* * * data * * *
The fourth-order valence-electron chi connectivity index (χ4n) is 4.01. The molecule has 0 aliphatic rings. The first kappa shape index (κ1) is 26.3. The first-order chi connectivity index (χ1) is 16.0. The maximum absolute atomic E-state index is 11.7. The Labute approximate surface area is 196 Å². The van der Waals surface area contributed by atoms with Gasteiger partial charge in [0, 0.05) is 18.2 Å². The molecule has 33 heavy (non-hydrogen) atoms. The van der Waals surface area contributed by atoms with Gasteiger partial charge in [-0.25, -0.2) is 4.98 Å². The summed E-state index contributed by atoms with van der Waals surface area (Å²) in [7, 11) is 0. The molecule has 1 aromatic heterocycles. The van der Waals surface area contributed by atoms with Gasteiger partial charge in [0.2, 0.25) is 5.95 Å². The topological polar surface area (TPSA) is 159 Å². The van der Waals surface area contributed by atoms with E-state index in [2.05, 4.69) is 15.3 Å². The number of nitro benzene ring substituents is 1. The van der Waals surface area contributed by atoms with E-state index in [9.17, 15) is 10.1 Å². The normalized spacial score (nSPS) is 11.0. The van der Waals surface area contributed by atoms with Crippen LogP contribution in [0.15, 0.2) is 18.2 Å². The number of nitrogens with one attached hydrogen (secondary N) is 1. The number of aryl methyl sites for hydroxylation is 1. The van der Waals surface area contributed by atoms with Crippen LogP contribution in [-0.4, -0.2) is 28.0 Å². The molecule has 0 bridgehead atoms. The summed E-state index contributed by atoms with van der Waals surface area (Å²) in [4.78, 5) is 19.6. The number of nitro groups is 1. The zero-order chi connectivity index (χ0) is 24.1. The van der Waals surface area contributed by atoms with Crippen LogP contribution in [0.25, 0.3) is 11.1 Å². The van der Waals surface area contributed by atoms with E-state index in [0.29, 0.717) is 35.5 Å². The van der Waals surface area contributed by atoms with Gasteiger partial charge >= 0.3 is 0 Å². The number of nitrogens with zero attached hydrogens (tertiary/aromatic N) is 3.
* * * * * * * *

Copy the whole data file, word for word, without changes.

The fourth-order valence-electron chi connectivity index (χ4n) is 4.01. The molecule has 0 aliphatic rings. The first kappa shape index (κ1) is 26.3. The first-order chi connectivity index (χ1) is 16.0. The maximum absolute atomic E-state index is 11.7. The Labute approximate surface area is 196 Å². The van der Waals surface area contributed by atoms with Gasteiger partial charge in [0, 0.05) is 18.2 Å². The molecule has 33 heavy (non-hydrogen) atoms. The van der Waals surface area contributed by atoms with Gasteiger partial charge in [-0.25, -0.2) is 4.98 Å². The summed E-state index contributed by atoms with van der Waals surface area (Å²) in [7, 11) is 0. The molecule has 1 aromatic heterocycles. The van der Waals surface area contributed by atoms with Gasteiger partial charge in [0.2, 0.25) is 5.95 Å². The topological polar surface area (TPSA) is 159 Å². The van der Waals surface area contributed by atoms with E-state index in [2.05, 4.69) is 15.3 Å². The number of nitro benzene ring substituents is 1. The van der Waals surface area contributed by atoms with E-state index in [9.17, 15) is 10.1 Å². The normalized spacial score (nSPS) is 11.0. The van der Waals surface area contributed by atoms with Crippen LogP contribution in [0.15, 0.2) is 18.2 Å². The number of nitrogens with one attached hydrogen (secondary N) is 1. The number of aryl methyl sites for hydroxylation is 1. The van der Waals surface area contributed by atoms with Crippen LogP contribution in [-0.4, -0.2) is 28.0 Å². The molecule has 0 bridgehead atoms. The summed E-state index contributed by atoms with van der Waals surface area (Å²) in [4.78, 5) is 19.6. The number of nitro groups is 1. The zero-order chi connectivity index (χ0) is 24.1. The van der Waals surface area contributed by atoms with Crippen LogP contribution in [0.25, 0.3) is 11.1 Å². The van der Waals surface area contributed by atoms with E-state index in [0.29, 0.717) is 35.5 Å². The van der Waals surface area contributed by atoms with Gasteiger partial charge >= 0.3 is 0 Å². The number of nitrogens with zero attached hydrogens (tertiary/aromatic N) is 3.